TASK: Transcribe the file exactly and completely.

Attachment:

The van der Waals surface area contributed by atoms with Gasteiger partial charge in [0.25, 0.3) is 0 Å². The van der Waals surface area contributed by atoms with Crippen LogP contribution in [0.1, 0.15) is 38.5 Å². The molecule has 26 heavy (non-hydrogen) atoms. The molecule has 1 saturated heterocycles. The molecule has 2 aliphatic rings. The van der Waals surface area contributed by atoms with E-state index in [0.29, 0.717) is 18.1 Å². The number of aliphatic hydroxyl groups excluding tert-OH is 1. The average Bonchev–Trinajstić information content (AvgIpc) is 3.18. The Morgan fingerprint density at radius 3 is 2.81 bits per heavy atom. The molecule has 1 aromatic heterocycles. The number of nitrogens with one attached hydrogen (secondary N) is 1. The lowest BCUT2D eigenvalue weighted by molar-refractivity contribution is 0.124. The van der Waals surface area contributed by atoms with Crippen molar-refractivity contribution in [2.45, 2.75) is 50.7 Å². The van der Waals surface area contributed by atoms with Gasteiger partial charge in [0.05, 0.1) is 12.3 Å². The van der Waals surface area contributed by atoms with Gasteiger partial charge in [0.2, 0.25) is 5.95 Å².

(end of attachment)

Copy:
The van der Waals surface area contributed by atoms with Gasteiger partial charge in [0.25, 0.3) is 0 Å². The van der Waals surface area contributed by atoms with Crippen LogP contribution in [0.1, 0.15) is 38.5 Å². The molecule has 26 heavy (non-hydrogen) atoms. The molecule has 1 saturated heterocycles. The molecule has 2 aliphatic rings. The van der Waals surface area contributed by atoms with E-state index in [0.29, 0.717) is 18.1 Å². The number of aliphatic hydroxyl groups excluding tert-OH is 1. The average Bonchev–Trinajstić information content (AvgIpc) is 3.18. The Morgan fingerprint density at radius 3 is 2.81 bits per heavy atom. The molecule has 1 aromatic heterocycles. The number of nitrogens with one attached hydrogen (secondary N) is 1. The lowest BCUT2D eigenvalue weighted by molar-refractivity contribution is 0.124. The van der Waals surface area contributed by atoms with Crippen molar-refractivity contribution in [2.45, 2.75) is 50.7 Å². The van der Waals surface area contributed by atoms with Gasteiger partial charge in [0.05, 0.1) is 12.3 Å². The van der Waals surface area contributed by atoms with Gasteiger partial charge in [0.2, 0.25) is 5.95 Å².